Cave of Forgotten Dreams by Werner Herzog, 2010
The documentary subjects of Werner Herzog films are always unique. Whether it is the community of people living in Antarctica, a man obsessed with grizzly bears, or the flying of a one-of-a-kind vessel over Guyana, Herzog’s non-fiction subject matter seems specially associated to him; the focus is always Herzogian, if you will. Traveling to extremes, documenting curious individuals, and facing environments many have not encountered the likes of, the director’s latest adventure is no different.
In Cave of Forgotten Dreams, Herzog and a small team of scientists and technicians explore the Chauvet Cave in France. The cave was discovered in the 1990s and found to contain perfectly preserved drawings from 30,000 years ago. Vivid and detailed drawings of horses, rhinoceroses, lions and others cover parts of the cave wall, looking like they could have been completed yesterday.
What is special about Cave of Forgotten Dreams, other than being able to see these drawings at all (Herzog was allowed incredible access to the cave. Most filming equipment could cause damage to the preservation of the drawings, so the documentary team had limited time and had to use special equipment to capture the imagery), is that it utilizes the currently popular 3D style. Personally, I find 3D films to be often quite distracting, headache-inducing, and diminishing in the overall colour of the picture. Yet the use of 3D in Cave of Forgotten Dreams is actually quite wonderful. It creates an impressive feeling of depth within the cave and aids in visualizing the contours of the walls the scenes are drawn on.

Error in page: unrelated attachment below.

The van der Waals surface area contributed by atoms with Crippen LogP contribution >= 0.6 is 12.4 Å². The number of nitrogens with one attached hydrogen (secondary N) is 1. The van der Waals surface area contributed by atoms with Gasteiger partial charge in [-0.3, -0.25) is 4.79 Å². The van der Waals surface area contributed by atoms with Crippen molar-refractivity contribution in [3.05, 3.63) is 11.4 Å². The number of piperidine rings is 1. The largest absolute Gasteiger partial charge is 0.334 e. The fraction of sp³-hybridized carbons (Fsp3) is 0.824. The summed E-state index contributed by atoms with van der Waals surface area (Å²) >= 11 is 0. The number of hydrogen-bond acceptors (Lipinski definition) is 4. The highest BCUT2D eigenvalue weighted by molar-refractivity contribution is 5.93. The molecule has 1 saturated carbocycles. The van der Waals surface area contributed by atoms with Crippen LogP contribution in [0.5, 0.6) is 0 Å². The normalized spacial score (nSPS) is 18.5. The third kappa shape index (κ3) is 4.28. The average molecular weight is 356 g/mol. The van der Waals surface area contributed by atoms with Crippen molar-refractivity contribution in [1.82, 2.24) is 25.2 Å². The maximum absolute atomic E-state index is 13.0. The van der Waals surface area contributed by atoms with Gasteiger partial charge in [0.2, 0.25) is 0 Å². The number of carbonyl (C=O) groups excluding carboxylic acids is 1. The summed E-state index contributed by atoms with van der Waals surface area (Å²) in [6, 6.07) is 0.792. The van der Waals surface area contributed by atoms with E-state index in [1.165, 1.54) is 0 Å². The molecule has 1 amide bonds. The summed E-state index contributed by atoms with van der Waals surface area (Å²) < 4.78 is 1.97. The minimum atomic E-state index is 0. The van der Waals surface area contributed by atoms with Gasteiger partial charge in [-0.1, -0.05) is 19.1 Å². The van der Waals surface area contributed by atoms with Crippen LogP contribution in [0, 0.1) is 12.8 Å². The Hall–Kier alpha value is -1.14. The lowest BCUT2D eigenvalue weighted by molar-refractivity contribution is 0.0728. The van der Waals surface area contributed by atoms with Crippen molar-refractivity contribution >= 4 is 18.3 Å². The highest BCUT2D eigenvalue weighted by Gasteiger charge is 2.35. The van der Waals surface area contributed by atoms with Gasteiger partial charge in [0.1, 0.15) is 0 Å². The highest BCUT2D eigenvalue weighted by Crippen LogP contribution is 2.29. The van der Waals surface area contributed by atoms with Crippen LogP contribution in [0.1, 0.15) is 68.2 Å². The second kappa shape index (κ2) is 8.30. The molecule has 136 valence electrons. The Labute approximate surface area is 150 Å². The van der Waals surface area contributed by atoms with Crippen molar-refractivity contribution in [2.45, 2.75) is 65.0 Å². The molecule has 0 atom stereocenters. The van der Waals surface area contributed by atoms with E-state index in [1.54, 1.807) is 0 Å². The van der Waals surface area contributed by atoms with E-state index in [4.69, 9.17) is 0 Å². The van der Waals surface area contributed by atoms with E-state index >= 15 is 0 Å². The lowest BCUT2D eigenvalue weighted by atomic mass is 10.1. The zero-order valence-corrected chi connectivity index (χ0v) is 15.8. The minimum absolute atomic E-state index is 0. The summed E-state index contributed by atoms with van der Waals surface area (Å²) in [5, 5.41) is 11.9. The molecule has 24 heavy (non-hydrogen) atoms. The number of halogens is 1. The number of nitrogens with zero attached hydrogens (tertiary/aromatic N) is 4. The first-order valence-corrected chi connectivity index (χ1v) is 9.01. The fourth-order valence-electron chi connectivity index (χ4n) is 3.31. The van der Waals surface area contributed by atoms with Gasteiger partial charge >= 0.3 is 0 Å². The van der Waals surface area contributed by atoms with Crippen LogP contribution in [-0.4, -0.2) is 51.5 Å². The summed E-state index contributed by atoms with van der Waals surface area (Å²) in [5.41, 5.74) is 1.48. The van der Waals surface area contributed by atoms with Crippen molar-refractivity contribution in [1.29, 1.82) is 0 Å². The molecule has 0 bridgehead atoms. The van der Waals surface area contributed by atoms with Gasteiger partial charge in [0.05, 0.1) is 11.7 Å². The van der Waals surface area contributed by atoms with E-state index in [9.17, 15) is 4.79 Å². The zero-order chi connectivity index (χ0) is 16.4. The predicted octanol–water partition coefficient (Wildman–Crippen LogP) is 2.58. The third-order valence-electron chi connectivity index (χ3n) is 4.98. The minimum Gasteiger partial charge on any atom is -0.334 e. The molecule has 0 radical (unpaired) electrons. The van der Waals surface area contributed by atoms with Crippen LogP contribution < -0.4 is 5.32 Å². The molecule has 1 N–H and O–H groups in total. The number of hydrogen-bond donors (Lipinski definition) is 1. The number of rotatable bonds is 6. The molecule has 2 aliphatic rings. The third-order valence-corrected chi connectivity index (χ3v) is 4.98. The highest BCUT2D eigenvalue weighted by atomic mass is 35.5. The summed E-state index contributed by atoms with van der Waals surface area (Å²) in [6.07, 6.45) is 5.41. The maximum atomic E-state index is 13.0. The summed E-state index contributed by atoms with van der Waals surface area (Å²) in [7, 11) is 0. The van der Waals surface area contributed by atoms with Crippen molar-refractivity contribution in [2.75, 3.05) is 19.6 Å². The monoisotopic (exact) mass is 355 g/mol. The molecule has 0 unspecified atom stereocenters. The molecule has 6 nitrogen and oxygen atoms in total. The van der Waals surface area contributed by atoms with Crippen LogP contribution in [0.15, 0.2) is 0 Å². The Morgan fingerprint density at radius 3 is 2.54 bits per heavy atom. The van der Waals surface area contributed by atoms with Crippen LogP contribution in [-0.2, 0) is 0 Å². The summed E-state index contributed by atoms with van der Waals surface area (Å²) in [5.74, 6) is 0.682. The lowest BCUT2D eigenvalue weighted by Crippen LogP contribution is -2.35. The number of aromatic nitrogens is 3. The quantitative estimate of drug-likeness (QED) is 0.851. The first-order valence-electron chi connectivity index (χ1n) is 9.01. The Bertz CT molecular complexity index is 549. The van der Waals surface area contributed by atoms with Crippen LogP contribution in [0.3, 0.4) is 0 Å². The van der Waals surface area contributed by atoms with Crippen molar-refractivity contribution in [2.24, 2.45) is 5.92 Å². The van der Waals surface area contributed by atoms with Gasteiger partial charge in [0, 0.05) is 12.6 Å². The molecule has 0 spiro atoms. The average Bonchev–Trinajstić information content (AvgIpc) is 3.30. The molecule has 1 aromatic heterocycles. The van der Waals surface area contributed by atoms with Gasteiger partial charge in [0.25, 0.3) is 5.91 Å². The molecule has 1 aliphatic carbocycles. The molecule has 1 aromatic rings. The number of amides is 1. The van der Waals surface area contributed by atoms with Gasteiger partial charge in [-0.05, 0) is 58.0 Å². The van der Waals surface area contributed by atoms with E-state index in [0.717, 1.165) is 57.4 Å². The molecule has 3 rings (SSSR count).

As with most Herzog documentaries, the filmmaker plays a role in the narrative. His distinct voiceover plays throughout, describing his thoughts on the drawings and the people who may have created them thousands of years ago. His philosophical ramblings are a signature of his films (again, Herzogian), but in his previous works I have felt more at home with them. I find he strives to say things here that are intriguing but also a bit silly. At one point he asks a technician what the dreams of the cave drawers may have been, which is valid but also comes off as “trying too hard”; In a sense, I feel he is trying too hard to make this a Herzogian film. The connection he makes to alligators living in a sanctuary near the cave to the future of the cave itself also seems a bit haphazard and thrown in.
As always, though, a new Werner Herzog film is something to behold and discover. I admire the man for his guts and bravado, taking on and fighting to film the subject matter that many may believe is unfilmable. He is prolific beyond words, and Cave of Forgotten Dreams is another piece in his canon that is truly an original work of wonder.
3 1/2 out of 5
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